Scott, as I noted to Donald (none / 0) (#178)
    by jimakaPPJ on Wed Aug 05, 2015 at 06:43:47 PM EST
    you wrote what you wrote. If you don't want to stand behind it just say so.....and then we have the fact that I provided a link to what to what you wrote so you can't hide.

    You can do your own research (none / 0) (#183)
    by Mordiggian 88 on Wed Aug 05, 2015 at 07:12:16 PM EST
    if you don't let your bile and prejudices stand in the way.

    Who appointed you the table captain of this thread.


    Say what??? (2.00 / 1) (#199)
    by jimakaPPJ on Wed Aug 05, 2015 at 10:35:41 PM EST
    Do my own research?? My comment was that I had done my research, quoted the authors and provided a link to their words.

    Now, I'm done wasting bandwidth with you. You have a real Jones for me and I don't need another


    And I solemnly swear that I am done answering your inane comments.

    Have a nice life.


    Heh. (none / 0) (#200)
    by Mordiggian 88 on Wed Aug 05, 2015 at 10:44:34 PM EST
    National Geographic Photo Contest (5.00 / 6) (#25)
    by Anne on Tue Aug 04, 2015 at 11:50:33 AM EST
    winners have been announced.

    Here's a gallery of photos that might be a nice change of pace.

    Wonderful. (none / 0) (#39)
    by sarcastic unnamed one on Tue Aug 04, 2015 at 01:22:13 PM EST
    Beautiful (none / 0) (#41)
    by CaptHowdy on Tue Aug 04, 2015 at 02:07:49 PM EST
    thanx for the link

    It felt like climbing out of the (none / 0) (#49)
    by Anne on Tue Aug 04, 2015 at 02:56:36 PM EST
    swamp of election politics and law enforcement violence and finding a pool of pure, cool water.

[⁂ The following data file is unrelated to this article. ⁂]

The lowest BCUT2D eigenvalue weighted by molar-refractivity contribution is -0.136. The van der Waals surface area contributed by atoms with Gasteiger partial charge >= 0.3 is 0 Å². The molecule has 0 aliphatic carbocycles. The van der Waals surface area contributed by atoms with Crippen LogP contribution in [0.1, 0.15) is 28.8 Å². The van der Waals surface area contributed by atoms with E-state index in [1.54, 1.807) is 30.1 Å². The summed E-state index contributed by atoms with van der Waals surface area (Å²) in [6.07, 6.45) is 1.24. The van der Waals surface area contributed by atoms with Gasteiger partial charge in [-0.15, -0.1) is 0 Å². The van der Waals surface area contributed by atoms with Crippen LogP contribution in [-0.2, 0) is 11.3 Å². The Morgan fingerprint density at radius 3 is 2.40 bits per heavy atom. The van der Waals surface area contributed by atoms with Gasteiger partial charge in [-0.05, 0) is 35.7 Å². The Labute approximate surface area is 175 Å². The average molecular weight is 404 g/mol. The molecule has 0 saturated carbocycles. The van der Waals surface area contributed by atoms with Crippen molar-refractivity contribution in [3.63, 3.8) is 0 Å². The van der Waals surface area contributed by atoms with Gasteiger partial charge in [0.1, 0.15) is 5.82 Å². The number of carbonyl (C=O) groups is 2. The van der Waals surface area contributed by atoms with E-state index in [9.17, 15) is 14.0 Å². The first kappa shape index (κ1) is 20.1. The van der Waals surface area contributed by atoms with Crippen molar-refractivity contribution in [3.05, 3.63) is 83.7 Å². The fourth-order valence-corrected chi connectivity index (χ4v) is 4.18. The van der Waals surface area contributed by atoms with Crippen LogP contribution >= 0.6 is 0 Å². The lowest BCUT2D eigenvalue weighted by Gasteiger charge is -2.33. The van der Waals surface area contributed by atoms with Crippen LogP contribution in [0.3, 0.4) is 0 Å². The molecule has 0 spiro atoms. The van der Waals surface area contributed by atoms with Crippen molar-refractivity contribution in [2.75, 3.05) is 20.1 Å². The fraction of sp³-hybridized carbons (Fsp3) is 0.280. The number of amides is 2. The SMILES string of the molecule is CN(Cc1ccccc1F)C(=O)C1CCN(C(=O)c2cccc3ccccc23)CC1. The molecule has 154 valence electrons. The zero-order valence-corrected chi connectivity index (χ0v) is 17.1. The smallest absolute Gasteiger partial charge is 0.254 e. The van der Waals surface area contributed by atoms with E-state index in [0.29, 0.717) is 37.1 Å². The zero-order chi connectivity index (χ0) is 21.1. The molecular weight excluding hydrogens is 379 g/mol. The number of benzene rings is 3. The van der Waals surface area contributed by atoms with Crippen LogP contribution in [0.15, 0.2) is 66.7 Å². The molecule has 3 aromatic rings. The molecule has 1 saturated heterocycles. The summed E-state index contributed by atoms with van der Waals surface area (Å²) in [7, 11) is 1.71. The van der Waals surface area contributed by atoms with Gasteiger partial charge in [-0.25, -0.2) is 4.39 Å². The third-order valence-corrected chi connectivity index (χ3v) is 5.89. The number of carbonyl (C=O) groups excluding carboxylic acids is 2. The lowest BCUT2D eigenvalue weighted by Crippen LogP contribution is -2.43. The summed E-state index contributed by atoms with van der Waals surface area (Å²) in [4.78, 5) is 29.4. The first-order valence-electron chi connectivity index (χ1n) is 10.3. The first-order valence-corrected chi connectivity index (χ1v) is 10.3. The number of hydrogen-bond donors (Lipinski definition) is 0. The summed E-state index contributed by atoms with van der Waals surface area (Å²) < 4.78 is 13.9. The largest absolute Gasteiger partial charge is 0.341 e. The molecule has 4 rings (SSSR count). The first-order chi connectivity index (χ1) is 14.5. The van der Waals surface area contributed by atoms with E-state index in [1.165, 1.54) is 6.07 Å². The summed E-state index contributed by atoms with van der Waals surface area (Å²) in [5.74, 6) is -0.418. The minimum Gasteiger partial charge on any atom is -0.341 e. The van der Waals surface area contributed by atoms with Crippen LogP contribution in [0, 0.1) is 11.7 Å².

The Talented Mr. Lindsey. (5.00 / 1) (#26)
    by KeysDan on Tue Aug 04, 2015 at 11:52:03 AM EST
    The conservative hawk. presidential wannabe, and US senator who sits on the Senate Appropriations, Armed Services, Budget, and Judiciary Committees, is, also, a "battle-tested" leader"   An

     At least, he feels that he is.  In a self-evaluation, Lindsey says "I think Colonel Graham did a pretty good job, quite frankly, given the constraints of my day job and my abilities in terms of time."

    However, an article by Craig Whitlock of WaPo shows that though Senator Graham did very little in the reserve (leaving the Air Force active duty in 1989),  he rose in rank to colonel and retired just last June entitled to a monthly pension of $2,773. His private retirement party included Biden, Petraeus, and, of course, McCain.

    Lindsey, has peddled an embellished and at times "inaccurate" narrative of his service in the reserve.  His war zone tours consisted of specially arranged tours that lasted two days, and coincided with trips to Iraq and Afghanistan, recalling his stroll through a Baghdad market with McCain, proclaiming peace and safety thanks to Bush's war, and his find of five rugs for five bucks.

      Graham's official biography said he served as senior instructor at the Judge Advocate General's School at Maxwell AF Base in Alabama, Bult, Mr Graham told the WaPo that he never set foot at the base or taught there.  He just never took time to change it, but he acknowledged that he probably should have.